The troops are gone from Afghanistan and the evacuation operation is officially over. The Biden Administration is seeking credit for finally ending the longest war in our history and trying to shift public attention to fighting the Covid pandemic and to his domestic agenda including winning support for a $3.5 trillion spending blowout containing more free stuff for everyone. Our troops may be gone but the war on terrorism is by no means over and, with the Taliban in charge, Afghanistan will likely return to its practice of hosting terrorists who hate us and mean to do us harm.

The problems, all foreseeable, arising from a poorly-planned and hastily-executed withdrawal continue. When the last U.S. aircraft left Kabul with the last American soldier in Afghanistan on board, we left behind some Americans, something we had promised not to do, and most Afghans who had aided us in the 20-year conflict and feared reprisals against them and their families at the hands of the Taliban. Not to worry, though. The efforts to evacuate them safely would continue with the cooperation of the ruling Taliban, said President Joe Biden and his top handlers. So how is that working out, thus far?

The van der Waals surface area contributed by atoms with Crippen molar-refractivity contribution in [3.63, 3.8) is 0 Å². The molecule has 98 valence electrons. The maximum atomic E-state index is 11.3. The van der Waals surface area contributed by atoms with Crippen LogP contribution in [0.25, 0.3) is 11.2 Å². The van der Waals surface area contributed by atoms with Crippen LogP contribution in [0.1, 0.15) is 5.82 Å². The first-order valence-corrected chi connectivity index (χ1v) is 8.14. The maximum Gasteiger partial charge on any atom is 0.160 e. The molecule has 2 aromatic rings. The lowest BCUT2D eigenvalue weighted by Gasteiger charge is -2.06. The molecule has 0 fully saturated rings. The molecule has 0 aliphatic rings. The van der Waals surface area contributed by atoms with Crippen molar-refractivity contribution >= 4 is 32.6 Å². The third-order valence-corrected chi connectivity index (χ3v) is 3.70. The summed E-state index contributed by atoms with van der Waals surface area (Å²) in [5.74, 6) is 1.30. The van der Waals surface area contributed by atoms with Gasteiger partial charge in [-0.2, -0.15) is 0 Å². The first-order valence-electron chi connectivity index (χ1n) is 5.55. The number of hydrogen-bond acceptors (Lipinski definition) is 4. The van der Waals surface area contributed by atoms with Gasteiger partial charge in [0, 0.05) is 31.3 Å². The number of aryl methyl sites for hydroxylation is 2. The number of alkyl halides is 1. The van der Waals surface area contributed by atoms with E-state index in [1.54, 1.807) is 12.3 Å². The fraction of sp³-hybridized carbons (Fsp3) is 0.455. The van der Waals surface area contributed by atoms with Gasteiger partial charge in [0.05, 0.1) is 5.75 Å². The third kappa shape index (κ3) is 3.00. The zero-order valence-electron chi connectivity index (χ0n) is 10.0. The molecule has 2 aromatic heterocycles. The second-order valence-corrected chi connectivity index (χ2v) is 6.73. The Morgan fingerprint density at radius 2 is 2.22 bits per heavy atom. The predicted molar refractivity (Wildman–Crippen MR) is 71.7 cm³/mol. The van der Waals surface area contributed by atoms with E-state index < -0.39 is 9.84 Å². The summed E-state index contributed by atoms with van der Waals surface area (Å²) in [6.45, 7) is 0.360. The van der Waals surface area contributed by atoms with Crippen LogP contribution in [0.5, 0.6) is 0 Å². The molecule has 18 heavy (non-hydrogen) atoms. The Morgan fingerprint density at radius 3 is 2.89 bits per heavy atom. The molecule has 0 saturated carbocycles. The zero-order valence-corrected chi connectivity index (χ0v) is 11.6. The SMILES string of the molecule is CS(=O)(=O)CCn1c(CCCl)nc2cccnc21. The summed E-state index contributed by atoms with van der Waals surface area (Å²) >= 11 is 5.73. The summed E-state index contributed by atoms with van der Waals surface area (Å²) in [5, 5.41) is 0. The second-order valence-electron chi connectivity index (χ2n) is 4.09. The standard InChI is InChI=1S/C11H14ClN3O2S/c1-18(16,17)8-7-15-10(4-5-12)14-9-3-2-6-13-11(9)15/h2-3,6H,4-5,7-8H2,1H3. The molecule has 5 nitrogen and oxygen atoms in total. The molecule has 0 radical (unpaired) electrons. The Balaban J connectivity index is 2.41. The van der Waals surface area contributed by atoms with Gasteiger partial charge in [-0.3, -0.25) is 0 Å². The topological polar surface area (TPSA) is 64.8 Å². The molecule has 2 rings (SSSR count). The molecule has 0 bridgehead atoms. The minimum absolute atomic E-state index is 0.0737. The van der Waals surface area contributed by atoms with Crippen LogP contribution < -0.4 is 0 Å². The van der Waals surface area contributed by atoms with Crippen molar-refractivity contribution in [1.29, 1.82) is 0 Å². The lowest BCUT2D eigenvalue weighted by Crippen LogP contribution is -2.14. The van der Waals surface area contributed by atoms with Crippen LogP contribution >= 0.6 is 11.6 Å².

During Labor Day weekend, at least six commercial aircraft chartered to evacuate several hundred people seeking to leave Afghanistan were kept from departing by Taliban officials. Included among the passengers were some Americans. A Taliban official said that some of the passengers lacked passports, visas or other required documentation. Later, Taliban officials said that aircraft containing both Americans and Afghans would not be permitted to depart. Later still, Taliban officials denied that it was preventing Americans from leaving. Finally, a Qatari aircraft with Americans and others onboard was permitted to depart Kabul’s airport and another was scheduled to follow as of this writing. One of the reasons for the delays appears to be the fact that U.S. troops had disabled and destroyed some of the airport’s flight control equipment as they departed. Qatari technicians reportedly spent several days restoring the airport’s equipment in order to permit even restricted operations.